Your leaking thatched hut during the restoration of a pre-Enlightenment state.


Hello, my name is Judas Gutenberg and this is my blaag (pronounced as you would the vomit noise "hyroop-bleuach").


decay & ruin
Biosphere II
dead malls
Irving housing

got that wrong

appropriate tech
Arduino μcontrollers
Backwoods Home
Fractal antenna

fun social media stuff

(nobody does!)

Like my brownhouse:
   19th to 21st
Friday, October 1 2010
The power outage was still happening this morning when Gretchen and I woke up. She had some place she needed to be, so she took one of our two cars for a drive back to the 21st Century, leaving me in the 19th. There were still parts of my routine I could do with 19th Century technology, including make myself a French press of coffee. I had to grind the beans with a mortar and pestal and I had to light the gas stove with a lighter, but the results were identical to my 21st Century process. After that, though, I was at a bit of a loss for what to do with myself. I read articles in The New Yorker while rain pelted down outside, and at some point I grabbed an umbrella and went out to marvel at the rivulets near the greenhouse (which was flooded as much as it ever floods).
During a pause in the rain, I went out to the tomato patch and made another heroic harvest of tomatoes. There are still plenty becoming ripe every day, and there are plenty more in the pipeline.
In a power outage, there are three main lifelines back to technological modernity. (There would be a fourth, the landline phone, but all our phones depend on AC power.) The first of these lifelines is radio; I still make heavy use of a portable counterfeit Sony Walkman portable radio, mostly to listen to podcasts broadcast over the FM band from my computer. But during a power outage I listen to the local public radio station or (as happened this morning) the local "Sound of Life" Christian station when I happen to stumble into a particularly cheeseball Christian quasi-alternative rock song. Another lifeline is Gretchen's cellphone (if we know where it is, and usually we don't.) And finally there are the cars, which act as shuttles to the 21st Century. But after Gretchen left, the only remaining car was the Subaru, which had been up on ramps ever since the exhaust system repair. I'd still not repaired fuel filler pipe back in, so with nothing much else to do with myself, I made that into my next power outage project. (After tests with real gasoline, I was now confident that the filler pipe was completely repaired.) Putting the filler pipe back in was much easier than getting it out had been. That's usually the case when dealing with rusty old equipment. After the disaster of the Subaru falling off its jack the other day, I was exceedingly cautious, deploying two parallel support system consisting of stacked four by fours and concrete blocks.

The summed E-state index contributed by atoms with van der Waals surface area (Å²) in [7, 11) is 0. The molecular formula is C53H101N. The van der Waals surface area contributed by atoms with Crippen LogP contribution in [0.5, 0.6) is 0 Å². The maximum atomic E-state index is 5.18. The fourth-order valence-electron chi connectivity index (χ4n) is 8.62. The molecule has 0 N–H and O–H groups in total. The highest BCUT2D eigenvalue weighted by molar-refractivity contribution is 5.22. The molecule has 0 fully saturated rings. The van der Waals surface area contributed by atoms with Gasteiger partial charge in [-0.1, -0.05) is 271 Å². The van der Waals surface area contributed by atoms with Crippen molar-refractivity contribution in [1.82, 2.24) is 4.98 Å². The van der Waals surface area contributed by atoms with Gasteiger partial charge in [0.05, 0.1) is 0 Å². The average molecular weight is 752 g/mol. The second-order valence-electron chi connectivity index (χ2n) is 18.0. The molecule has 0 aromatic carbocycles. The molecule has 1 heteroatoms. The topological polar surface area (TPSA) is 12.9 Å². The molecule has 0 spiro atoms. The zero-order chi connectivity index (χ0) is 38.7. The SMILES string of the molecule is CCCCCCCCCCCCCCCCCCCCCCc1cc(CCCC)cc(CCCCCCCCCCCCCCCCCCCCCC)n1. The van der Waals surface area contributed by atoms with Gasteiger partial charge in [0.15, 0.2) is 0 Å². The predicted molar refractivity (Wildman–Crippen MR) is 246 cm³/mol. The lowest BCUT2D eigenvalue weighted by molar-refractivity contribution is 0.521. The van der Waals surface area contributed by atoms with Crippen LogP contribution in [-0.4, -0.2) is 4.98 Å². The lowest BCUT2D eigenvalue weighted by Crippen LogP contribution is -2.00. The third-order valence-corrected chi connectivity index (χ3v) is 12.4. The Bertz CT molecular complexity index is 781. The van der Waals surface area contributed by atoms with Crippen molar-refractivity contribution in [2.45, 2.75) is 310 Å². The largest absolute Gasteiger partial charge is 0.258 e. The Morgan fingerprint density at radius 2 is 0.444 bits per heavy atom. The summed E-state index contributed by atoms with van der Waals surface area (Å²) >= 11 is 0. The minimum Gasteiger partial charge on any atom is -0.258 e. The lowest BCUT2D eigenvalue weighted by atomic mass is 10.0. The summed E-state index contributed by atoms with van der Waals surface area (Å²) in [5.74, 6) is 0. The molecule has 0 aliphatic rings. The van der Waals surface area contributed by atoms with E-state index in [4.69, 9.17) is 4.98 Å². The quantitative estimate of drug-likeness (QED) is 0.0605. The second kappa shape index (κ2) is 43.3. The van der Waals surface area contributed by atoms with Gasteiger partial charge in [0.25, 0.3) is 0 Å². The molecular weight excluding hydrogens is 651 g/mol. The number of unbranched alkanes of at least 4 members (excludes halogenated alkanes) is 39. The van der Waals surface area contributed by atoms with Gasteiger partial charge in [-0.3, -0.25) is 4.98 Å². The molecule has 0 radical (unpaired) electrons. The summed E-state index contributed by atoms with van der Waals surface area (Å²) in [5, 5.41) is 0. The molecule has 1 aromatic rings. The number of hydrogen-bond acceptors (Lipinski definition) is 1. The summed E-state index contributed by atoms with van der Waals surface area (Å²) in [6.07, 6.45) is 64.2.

I'm a professional web developer with several overlapping deadlines, so I couldn't spend a whole day dicking around like a hillbilly with a car in my yard. So once I had the Subaru put back together, I drove into Uptown Kingston and did some work at that internet café called Dreamweavers (on the corner of Front and Wall Streets). I was hungry, so in addition to coffee, I ordered what I always order at such places now: a toasted bagel with hummus and tomato. I actually like it better than the equivalent made with cream cheese (vegan or otherwise).
Later this evening Gretchen went out again to see another Woodstock Film Festival movie, leaving me in an increasingly-dark house. I fired up a kerosene lamp and did some writing on my laptop (a definite benefit of eight hour battery life). At some point I heard a chirp from the smoke detectors, and though there was still no power, this indicated that a surge of power had come into the house. Within a few minutes the power came back on and the 21st Century flooded back in. The first thing I did to take advantage of available technology was to roast the tomatoes I'd picked earlier in the oven. It's a gas oven, but, unlike the surface burners, it requires electricity to operate. I used a technique championed by our long-time houseguest Ray. He would slather tomatoes in olive oil and salt and roast them for an hour at 420 degrees (dude!). This process brings out all sorts of delicious flavors otherwise locked away within the tomatoes' flesh.

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